Thursday, August 25, 2016

Pic-of-the-Week for August 25, 2016

Hello Friends!

It has been over a month since we sent out our last post, so I felt it was time to do it again since a few of you are starting to ask... "where in the world are you?"  ... or ... "are you going to come see us this year?"  .... or .... "when are you going back to Baja?"  OK, we'll update you with where we've been, where we hope to go and when!  It seems like whenever we make plans this summer, something comes along to change them.  So we are trying to learn to be flexible!

Easiest question to answer first:  we almost always start back to Baja on October 1, and it will be the same this year.  (Lord willing and the creek don't rise...and it is raining a LOT in Baja.  No hurricanes yet, just a lot of summer rain.)

Where are we?  Right now we are parked in Ben's brother's driveway between Bend and Sisters, Oregon.  The annual Purkey family reunion just ended this morning, and we were going to head out, too, to Salem, but that got delayed. Ben had some Mohs surgery yesterday (Basel cell skin cancer) on his upper lip, and decided since he is not supposed to talk much, and to eat soft foods, and be close to the doctor's office if needed, to just stay here for a few more days.  On Monday we plan to drive (trailer-less) to our friend's home in Washington near Cathlamet.  We'll spend 3 days with them, and then drive back here so Ben can have his sutures out on Thursday.  After Labor Day weekend, we WILL go back to Salem and visit friends there who we've neglected all summer.  The next week is the Pendleton Roundup (mid September), and then we'll have several weeks in September to wind things down, put the trailer away and pack up.

Where have we been?  Not sure if I can remember all the places, but I'll try! We left our daughter Rebecca and her family at the farm in Harrisburg in mid-July and headed to Bend for some medical appointments for Ben.  It was tough to leave these kids!  They are a great bunch, and we're proud to call them our grandkids! They are now back in the Middle East for another year.

We started our official "camping road trip" the end of July when we camped with our friends Tom and Pauline at the Crooked River Ranch RV park near Terrebonne.  It's a very pretty place and quite popular with golfers as there's an 18 hole course there.  The RV park and golf course are on a mesa, and the river is over the edge in this canyon!  Way down there!!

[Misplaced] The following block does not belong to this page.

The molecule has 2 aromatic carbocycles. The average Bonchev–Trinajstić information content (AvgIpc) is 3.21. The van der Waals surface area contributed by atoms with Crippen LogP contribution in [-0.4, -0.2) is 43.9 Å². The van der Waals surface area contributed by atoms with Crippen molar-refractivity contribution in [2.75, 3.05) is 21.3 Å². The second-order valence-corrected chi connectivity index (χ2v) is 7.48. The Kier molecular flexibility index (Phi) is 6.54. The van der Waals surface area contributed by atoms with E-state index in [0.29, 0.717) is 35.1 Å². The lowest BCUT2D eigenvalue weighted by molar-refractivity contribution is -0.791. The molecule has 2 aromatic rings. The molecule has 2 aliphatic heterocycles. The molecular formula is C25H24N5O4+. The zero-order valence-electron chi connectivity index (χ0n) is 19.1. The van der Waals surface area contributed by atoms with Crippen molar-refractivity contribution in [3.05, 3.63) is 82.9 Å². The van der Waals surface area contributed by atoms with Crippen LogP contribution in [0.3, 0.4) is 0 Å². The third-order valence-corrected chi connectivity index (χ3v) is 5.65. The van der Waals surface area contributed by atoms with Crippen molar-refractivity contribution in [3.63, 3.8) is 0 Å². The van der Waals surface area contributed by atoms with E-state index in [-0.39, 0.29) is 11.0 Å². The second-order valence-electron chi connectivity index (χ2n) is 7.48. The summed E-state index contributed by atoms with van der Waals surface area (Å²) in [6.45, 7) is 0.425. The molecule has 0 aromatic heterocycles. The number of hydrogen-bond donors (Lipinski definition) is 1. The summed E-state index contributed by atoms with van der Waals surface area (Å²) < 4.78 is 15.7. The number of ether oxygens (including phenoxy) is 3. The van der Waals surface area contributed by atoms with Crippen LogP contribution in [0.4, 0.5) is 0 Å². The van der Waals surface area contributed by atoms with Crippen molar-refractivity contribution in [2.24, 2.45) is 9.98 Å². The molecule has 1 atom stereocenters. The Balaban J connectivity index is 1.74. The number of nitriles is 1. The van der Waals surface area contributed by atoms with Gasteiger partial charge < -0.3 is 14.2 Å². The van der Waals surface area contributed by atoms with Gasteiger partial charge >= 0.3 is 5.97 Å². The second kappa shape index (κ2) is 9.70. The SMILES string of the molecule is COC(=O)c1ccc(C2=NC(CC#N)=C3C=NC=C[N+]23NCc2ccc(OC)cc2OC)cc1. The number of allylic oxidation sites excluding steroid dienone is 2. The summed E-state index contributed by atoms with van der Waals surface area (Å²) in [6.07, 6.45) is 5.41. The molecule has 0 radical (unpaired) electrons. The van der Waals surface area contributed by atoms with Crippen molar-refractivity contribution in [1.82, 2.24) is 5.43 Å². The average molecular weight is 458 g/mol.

We took a day tour to Smith Rocks and hiked around the area (not up on the cliffs, or the trail UP the mountain).  We did see quite a few rock climbers doing their thing.  That is also the Crooked River running through Smith Rocks park.

Several days later, we camped on the Crooked River near Prineville.  This is a beautiful area with numerous BLM parks in which to camp, and we selected one right by the river.  

We don't have Oregon fishing licenses, so we just sat and enjoyed the view.

After spending a few days with cousins John and Allyson in Prineville, we headed north-east to Walla Walla.  No matter how you go to get there, you're going to see a lot of wheat fields and a lot of power generating windmills.

You see the same thing north of Walla Walla!  Those rolling hills are full of wheat fields, and if you roll far enough, you will probably come across the Snake River!

Our destination north of Walla Walla was the cabin of our friends Jim and Pat, near St. Regis, Montana.  Fortunately, it is located in western Montana!  

Jim took us on several hikes, including this shorter one next to the Clark Fork River.  We took another one that was up the mountain 2 miles, and back 2 miles.  There is a falls going over the cliff at this point, but it was pretty small at this time of year.  The trail we hiked on was an old wagon road used to haul out ore (can't remember what type), and to haul needed supplies back to the mines.  It was a pretty decent grade most of the way, since those poor old mules needed to carry those heavy loads.  Here's the view from the top of the falls.

We also took a day and visited the National Bison Range near St. Ignatius.  We saw Bison, Big Horn Sheep, antelope and deer.  

Can you see the fawn in this picture?  She is hiding pretty good, but she's there!  And mama deer is keeping an eye on her, too!

We visited the Mission Church at St. Ignatius that day as well. The mission was started by Fr Peter DeSmet in 1841, and the church was built in 1871.  Amazingly, the frescoes inside the church were painted by the mission cook!!  Some are in need of repair now, but it is a beautiful building.

We did get to go to our favorite hot springs in the area, Quinn's, and had a very enjoyable time visiting with our friends and their new puppies and watching rafts and kayaks and drift boats go by on the river from their deck.  

I'm going to pull a "Ben trick" and stop here, although we were out and about for another couple weeks and covered a lot of ground.  

I haven't posted any pictures on the internet.  I'm going to do some research and see if I can find an alternative to Picasa.  (Sad face!)  

Zoey was doing very well with her walking, and then she rough-housed with Sam and regressed about a month's worth of progress.  Very discouraging!  

Your plan changing friends in Oregon  (we make plans, they change!)